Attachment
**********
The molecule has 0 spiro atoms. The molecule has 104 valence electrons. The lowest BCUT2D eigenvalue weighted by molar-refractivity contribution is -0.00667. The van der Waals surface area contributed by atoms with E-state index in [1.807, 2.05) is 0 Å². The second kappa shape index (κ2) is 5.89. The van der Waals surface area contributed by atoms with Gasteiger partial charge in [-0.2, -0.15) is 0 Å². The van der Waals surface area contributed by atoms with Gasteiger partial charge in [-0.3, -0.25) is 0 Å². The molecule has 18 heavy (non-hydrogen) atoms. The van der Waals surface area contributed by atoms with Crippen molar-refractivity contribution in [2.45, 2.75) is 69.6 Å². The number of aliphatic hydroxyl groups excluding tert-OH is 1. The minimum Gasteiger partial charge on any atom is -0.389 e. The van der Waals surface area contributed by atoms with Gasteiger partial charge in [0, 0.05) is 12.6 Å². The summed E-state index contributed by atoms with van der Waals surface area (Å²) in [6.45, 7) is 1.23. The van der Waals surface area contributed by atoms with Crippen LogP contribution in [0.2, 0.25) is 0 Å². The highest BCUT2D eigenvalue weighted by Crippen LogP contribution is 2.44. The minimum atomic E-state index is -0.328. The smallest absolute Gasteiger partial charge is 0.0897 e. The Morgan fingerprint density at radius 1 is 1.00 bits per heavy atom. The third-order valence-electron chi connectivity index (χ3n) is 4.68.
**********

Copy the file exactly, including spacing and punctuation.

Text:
The molecule has 0 spiro atoms. The molecule has 104 valence electrons. The lowest BCUT2D eigenvalue weighted by molar-refractivity contribution is -0.00667. The van der Waals surface area contributed by atoms with E-state index in [1.807, 2.05) is 0 Å². The second kappa shape index (κ2) is 5.89. The van der Waals surface area contributed by atoms with Gasteiger partial charge in [-0.2, -0.15) is 0 Å². The van der Waals surface area contributed by atoms with Gasteiger partial charge in [-0.3, -0.25) is 0 Å². The molecule has 18 heavy (non-hydrogen) atoms. The van der Waals surface area contributed by atoms with Crippen molar-refractivity contribution in [2.45, 2.75) is 69.6 Å². The number of aliphatic hydroxyl groups excluding tert-OH is 1. The minimum Gasteiger partial charge on any atom is -0.389 e. The van der Waals surface area contributed by atoms with Gasteiger partial charge in [0, 0.05) is 12.6 Å². The summed E-state index contributed by atoms with van der Waals surface area (Å²) in [6.45, 7) is 1.23. The van der Waals surface area contributed by atoms with Crippen LogP contribution in [0.2, 0.25) is 0 Å². The highest BCUT2D eigenvalue weighted by Crippen LogP contribution is 2.44. The minimum atomic E-state index is -0.328. The smallest absolute Gasteiger partial charge is 0.0897 e. The Morgan fingerprint density at radius 1 is 1.00 bits per heavy atom. The third-order valence-electron chi connectivity index (χ3n) is 4.68.